In the light of the ongoing debate re copycat brands, I would like to pose a challenge to marketers for 1997. Isn’t it time fmcg companies stopped whinging and faced up to the reality that a brand, like a species of animal, must obey social Darwinism?
If the consumer is happy to buy a brand such as Asda’s own-label bourbon and consumers, like my mum, believe the contents are as good as the branded equivalent, then doesn’t this highlight a weakness to be addressed? No brand deserves extra help to survive.
Indeed, a recent study by Manchester Business School questions whether “brand imagery can continue to sustain the difference in the prices shoppers pay for similar, or even inferior, products…”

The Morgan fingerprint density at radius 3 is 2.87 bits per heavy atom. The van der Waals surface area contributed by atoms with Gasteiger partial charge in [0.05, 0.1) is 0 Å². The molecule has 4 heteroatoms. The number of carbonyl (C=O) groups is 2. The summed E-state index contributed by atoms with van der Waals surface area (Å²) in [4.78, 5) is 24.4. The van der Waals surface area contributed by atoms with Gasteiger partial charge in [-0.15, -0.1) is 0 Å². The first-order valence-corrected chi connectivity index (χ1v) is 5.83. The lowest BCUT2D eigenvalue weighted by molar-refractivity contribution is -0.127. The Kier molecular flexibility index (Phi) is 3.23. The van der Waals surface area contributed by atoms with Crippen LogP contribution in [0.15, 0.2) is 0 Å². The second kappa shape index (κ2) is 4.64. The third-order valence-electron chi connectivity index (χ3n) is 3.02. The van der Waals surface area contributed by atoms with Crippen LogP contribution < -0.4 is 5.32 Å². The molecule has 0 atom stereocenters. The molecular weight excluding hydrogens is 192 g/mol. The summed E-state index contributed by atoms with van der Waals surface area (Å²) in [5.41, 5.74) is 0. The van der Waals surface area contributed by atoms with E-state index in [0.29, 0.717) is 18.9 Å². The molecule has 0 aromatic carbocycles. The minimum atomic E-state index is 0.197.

Sometimes in business, as the great Sir John Harvey Jones says, marketers have to kill their favourite children to survive. So, come on marketers, start creating brands with the longevity and resilience of Aston Martin, for example.
Brands need to show true spirit and courage to win the consumer, as David Ogilvy once said “the consumer is your mum – and she’s not stupid; give her reasons to pay more or suffer the consequences!”
I believe the copycat branding issue is a red herring, look at Coca- Cola which has gone from strength to strength since Sainsbury’s and Virgin copied it. I’d like to open the debate as to how and why Coca-Cola has not only increased its market share in the past year, but also remains the leading fmcg brand in the UK, despite tougher competition from retailers and Pepsi ?
Henley on Thames